Sadr's astronomical writings are found in the third volume of his three‐volume encyclopedia of the sciences, the Ta'dil al-'Ulum (The Adjustment of the Sciences). The first two volumes dealt with logic and kalam. The third volume was called Kitab Ta'dil Hay'at al-Aflak (The Adjustment of the Configuration of the Celestial Spheres).

This encyclopaedia starts with logic, proceeds through theology, and ends with astronomy. It was written in Bukhara, and was finished shortly before the death of its author.

This work of Sadr is written in the traditional form of a commentary, where he gives his own text and then comments on the same. As is usual in such commentaries, the text is separated from the comments by the classical notation: a sentence preceded by the Arabic mim (short for matn) refers to the text, whereas the latter shin (for sharh) introduces the comment to that specific text. As a result, the work became voluminous, reaching some seventy densely written folios.[12]

DeathEdit

He died on 747 AH (1346–47 CE) and was buried in Bukhara.

See alsoEdit

NotesEdit

  1. ^ Sadr al-Shari'ah wrote Tanqih al-Usul (Refining the Fundamental Principles), in which he summarized Usul al-Bazdawi, al-Mahsul (Fakhr al-Din al-Razi's book), and the Mukhtasar al-Muntaha of the Maliki jurist Ibn al-Hajib (d. 646 AH). He then wrote a commentary on his own book entitled Tawdih al-Tanqih (Clarification of Refining) to which al-Taftazani (d. 792) added a marginal commentary entitled al-Talwih. All three books, al-Tanqih, al-Tawdih and al-Talwih are available in print.[8]

ReferencesEdit

  1. ^ Khaled El-Rouayheb (Professor or Arabic and of Islamic Intellectual History) (2010). Relational Syllogisms and the History of Arabic Logic, 900-1900. Brill Publishers. p. 63. ISBN 9789004190993.
  2. ^ "Commentary on Islamic Law by Sadr Al-Shari'a (Image 3)". UKnowledge / University of Kentucky Libraries.
  3. ^ "Sadr al-Sharī'ah al-Asghar: Ubaydullah bin Mas'ūd al-Mahbūbi al-Bukhāri". IlmGate — A Digital Archive of Islamic Knowledge.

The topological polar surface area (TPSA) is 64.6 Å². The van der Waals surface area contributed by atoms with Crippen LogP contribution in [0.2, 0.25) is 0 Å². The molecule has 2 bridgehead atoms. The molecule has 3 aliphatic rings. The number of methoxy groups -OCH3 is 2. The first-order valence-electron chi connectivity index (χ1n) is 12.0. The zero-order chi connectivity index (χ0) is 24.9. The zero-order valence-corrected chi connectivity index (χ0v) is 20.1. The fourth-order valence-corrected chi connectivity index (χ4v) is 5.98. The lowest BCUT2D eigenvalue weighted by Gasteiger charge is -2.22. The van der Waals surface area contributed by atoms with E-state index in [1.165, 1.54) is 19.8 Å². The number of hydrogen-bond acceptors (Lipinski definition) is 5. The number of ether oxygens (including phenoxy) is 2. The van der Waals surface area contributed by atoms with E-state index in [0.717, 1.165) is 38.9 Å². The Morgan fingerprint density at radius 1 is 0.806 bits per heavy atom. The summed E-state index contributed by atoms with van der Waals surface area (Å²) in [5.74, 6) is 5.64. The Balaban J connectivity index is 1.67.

4. ^ Elias G. Saba (2019). Harmonizing Similarities: A History of Distinctions Literature in Islamic Law. Walter de Gruyter. p. 174. ISBN 9783110605792.
  5. ^ "Sadr al-Sharī'ah al-Asghar: Ubaydullah bin Mas'ūd al-Mahbūbi al-Bukhāri". IlmGate — A Digital Archive of Islamic Knowledge.
  6. ^ "Sadr al-Sharī'ah al-Asghar: Ubaydullah bin Mas'ūd al-Mahbūbi al-Bukhāri". IlmGate — A Digital Archive of Islamic Knowledge.
  7. ^ Talal Al-Azem (2016). Rule-Formulation and Binding Precedent in the Madhhab-Law Tradition: Ibn Quṭlūbughā's Commentary on the Compendium of Qudūrī (Islamicate Intellectual History). Brill Publishers. p. 79. ISBN 9789004323292.
  8. ^ Taha Jabir Alalwani (2003). Yusuf Talal DeLorenzo; Anas S. al-Shaikh-Ali (eds.). Source Methodology in Islamic Jurisprudence. International Institute of Islamic Thought. p. 56. ISBN 9781565644045.
  9. ^ "Sadr al-Shari'a and his work Ta'dil al-'Ulum (In Arabic)". Minbar. Islamic Studies.
  10. ^ Khaled El-Rouayheb (Professor or Arabic and of Islamic Intellectual History) (2010). Relational Syllogisms and the History of Arabic Logic, 900-1900. Brill Publishers. p. 63. ISBN 9789004190993.
  11. ^ Ahmad S. Dallal (1995). An Islamic Response to Greek Astronomy: Kitab Ta'dil Hay'at al-Aflak of Sadr al-Shari'a. Brill Publishers. p. 2. ISBN 9789004099685.
  12. ^ Ahmad S. Dallal (1995). An Islamic Response to Greek Astronomy: Kitab Ta'dil Hay'at al-Aflak of Sadr al-Shari'a. Brill Publishers. p. 3. ISBN 9789004099685.

Further readingEdit

Arabic sourcesEdit

External linksEdit

ArabicEdit